I’ve had several friends and colleagues over the years that have been placed here as their Com Serve post and I’m so grateful to Stephanie Kaylor for giving an update on what doing your Com Serve here would be like….
“I am a graduate from the University of Cape Town (UCT) and was placed at Kimberley Hospital Complex, in the Northern Cape for my Community Service year in 2017.
I chose to study Speech-Language Pathology as I have an interest in languages, anatomy, and healthcare. From the start, I loved studying Speech Therapy, and would definitely recommend this career choice. During my studies, I became interested specifically in adult neurogenic acquired speech and language disorders, as well as adult dysphagia. In addition, I enjoyed working with children with Autism, Cerebral Palsy, and articulation delays/disorders.
Kimberley Hospital Complex (KHC) was my third choice for community service applications. It is a large tertiary hospital with many different departments such as Physiotherapy, Occupational Therapy, Dietetics, Medical, Surgical, Adult and Paediatric ICU, Neurology, ENT, Burns, and the Premature Unit. There is a large group of commserve therapists and doctors working at KHC, which allows for new friendships and the opportunity to work with different people.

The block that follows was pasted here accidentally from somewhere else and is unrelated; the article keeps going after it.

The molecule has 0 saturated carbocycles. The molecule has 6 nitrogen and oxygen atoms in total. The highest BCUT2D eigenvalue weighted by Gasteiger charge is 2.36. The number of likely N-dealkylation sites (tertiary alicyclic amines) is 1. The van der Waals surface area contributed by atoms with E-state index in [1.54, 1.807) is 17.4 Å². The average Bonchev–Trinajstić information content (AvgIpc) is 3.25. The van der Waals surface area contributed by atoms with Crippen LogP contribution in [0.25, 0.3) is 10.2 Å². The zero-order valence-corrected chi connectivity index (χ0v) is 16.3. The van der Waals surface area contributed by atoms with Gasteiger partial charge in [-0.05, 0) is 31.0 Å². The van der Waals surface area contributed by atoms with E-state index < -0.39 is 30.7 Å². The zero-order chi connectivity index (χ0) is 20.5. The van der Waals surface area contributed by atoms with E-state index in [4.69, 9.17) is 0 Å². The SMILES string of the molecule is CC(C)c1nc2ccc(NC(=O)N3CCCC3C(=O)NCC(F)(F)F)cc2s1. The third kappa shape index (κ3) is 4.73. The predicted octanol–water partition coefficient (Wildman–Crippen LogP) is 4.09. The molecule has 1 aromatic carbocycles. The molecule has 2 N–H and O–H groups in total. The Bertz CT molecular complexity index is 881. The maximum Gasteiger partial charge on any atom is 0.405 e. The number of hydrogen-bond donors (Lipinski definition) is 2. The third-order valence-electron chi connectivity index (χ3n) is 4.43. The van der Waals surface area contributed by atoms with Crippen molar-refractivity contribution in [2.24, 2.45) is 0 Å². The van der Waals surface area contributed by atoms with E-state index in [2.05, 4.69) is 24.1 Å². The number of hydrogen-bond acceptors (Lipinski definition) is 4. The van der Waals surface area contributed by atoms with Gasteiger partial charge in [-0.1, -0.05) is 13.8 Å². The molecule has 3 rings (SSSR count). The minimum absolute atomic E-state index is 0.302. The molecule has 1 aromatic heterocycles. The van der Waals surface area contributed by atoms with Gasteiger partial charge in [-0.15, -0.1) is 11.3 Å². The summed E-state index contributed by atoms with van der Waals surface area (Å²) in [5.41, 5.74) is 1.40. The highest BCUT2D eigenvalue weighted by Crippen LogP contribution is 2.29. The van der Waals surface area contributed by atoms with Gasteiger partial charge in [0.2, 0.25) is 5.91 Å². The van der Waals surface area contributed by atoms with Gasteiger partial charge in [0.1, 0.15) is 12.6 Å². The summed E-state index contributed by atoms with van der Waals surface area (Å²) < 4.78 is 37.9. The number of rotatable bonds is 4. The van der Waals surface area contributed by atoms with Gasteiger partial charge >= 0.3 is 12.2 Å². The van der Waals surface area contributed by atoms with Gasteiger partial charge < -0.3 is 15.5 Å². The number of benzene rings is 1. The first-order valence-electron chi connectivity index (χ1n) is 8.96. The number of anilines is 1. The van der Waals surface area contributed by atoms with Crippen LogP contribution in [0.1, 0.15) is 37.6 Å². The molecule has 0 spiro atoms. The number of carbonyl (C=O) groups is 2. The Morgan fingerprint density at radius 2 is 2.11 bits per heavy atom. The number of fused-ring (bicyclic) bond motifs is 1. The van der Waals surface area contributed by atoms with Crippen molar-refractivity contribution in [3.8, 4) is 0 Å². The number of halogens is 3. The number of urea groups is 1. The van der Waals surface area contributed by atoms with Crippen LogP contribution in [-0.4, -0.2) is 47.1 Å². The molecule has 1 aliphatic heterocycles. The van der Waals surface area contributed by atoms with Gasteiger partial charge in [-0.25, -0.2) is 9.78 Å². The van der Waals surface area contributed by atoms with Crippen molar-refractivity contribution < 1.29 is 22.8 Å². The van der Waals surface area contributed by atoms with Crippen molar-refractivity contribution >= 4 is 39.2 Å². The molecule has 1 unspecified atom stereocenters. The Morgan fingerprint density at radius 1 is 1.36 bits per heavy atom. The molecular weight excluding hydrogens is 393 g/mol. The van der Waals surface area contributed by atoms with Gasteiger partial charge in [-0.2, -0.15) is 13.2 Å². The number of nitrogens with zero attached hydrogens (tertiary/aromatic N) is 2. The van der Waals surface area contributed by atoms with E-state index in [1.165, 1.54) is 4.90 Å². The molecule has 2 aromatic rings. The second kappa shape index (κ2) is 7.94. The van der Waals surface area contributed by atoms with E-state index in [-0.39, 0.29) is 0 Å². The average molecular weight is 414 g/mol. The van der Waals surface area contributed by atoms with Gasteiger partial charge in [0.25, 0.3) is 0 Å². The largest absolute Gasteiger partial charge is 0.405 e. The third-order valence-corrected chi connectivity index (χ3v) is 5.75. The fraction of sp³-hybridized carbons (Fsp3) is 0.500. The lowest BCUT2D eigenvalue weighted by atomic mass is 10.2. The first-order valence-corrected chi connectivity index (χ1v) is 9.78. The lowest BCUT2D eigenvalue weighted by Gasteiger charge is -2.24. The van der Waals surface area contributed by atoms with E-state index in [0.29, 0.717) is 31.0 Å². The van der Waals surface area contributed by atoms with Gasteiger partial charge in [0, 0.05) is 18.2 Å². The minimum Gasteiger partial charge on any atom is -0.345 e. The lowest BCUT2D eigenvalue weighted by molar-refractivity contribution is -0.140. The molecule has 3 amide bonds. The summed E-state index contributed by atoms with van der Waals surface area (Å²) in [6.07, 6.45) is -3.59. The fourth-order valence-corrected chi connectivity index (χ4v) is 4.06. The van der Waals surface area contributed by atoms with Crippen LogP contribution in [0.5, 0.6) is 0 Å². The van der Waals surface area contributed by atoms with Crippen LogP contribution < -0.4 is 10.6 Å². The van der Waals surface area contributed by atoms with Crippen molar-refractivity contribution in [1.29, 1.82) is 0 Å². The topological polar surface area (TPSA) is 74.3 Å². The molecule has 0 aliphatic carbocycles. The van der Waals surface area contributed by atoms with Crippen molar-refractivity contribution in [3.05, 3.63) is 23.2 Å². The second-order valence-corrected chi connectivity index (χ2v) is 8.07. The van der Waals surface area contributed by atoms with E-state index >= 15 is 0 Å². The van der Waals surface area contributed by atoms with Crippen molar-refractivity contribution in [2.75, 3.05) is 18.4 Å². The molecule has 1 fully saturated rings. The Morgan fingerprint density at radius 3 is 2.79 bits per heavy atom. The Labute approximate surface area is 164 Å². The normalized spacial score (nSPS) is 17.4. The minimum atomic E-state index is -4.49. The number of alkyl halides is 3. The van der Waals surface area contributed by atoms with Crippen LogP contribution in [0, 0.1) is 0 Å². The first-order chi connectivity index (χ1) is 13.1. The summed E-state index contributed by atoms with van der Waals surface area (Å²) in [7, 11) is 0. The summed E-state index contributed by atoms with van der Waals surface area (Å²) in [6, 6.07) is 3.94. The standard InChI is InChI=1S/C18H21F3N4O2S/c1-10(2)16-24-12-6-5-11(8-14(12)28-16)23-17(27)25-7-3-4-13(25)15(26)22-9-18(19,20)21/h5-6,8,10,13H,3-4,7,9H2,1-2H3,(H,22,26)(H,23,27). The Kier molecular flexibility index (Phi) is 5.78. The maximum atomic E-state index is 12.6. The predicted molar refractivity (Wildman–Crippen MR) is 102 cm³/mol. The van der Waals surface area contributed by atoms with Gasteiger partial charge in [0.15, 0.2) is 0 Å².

Since working at KHC in January 2017, I have been impressed. Speech-Therapy and Audiology is one department, and is made up of both permanent and commserve staff members. There are currently four Speech Therapists (2 permanent, 2 commserve), and we see a range of out-patients and in-patients. There is a vast and varied caseload of both in-patients and out-patients. Each Speech Therapist has approximately 5 wards allocated to them. Every 3 months, we rotate wards so that by the end of the year, each person has had experience in every ward in the hospital. This is a great opportunity for commserves to gain invaluable exposure and experience working with adults and paediatrics in a variety of areas. You also learn so much from the permanent therapists. KHC allows exposure to: adult, paediatric and neonatal dysphagia, premature babies, early communication intervention, traumatic brain injury, tracheostomy, adult neuro, voice, AAC, cleft lip/palate, autism, cerebral palsy, language and speech delays, stuttering and literacy development. Unfortunately, at the time, the Modified Barium Swallow (MBS) machine was broken, and therefore, we could not conduct swallowing assessments using MBS. As a commserve you also get to participate in prevention and promotion projects. The Speech Therapy department is extremely well-resourced with plentiful toys, games, flashcards, assessment tools, therapy workbooks, worksheets, computer apps for stuttering therapy and voice, printers, a laminator and various other materials which are put to great use. The department is very well-organised and has efficient and functional systems in place, which enables speech therapy services to run smoothly.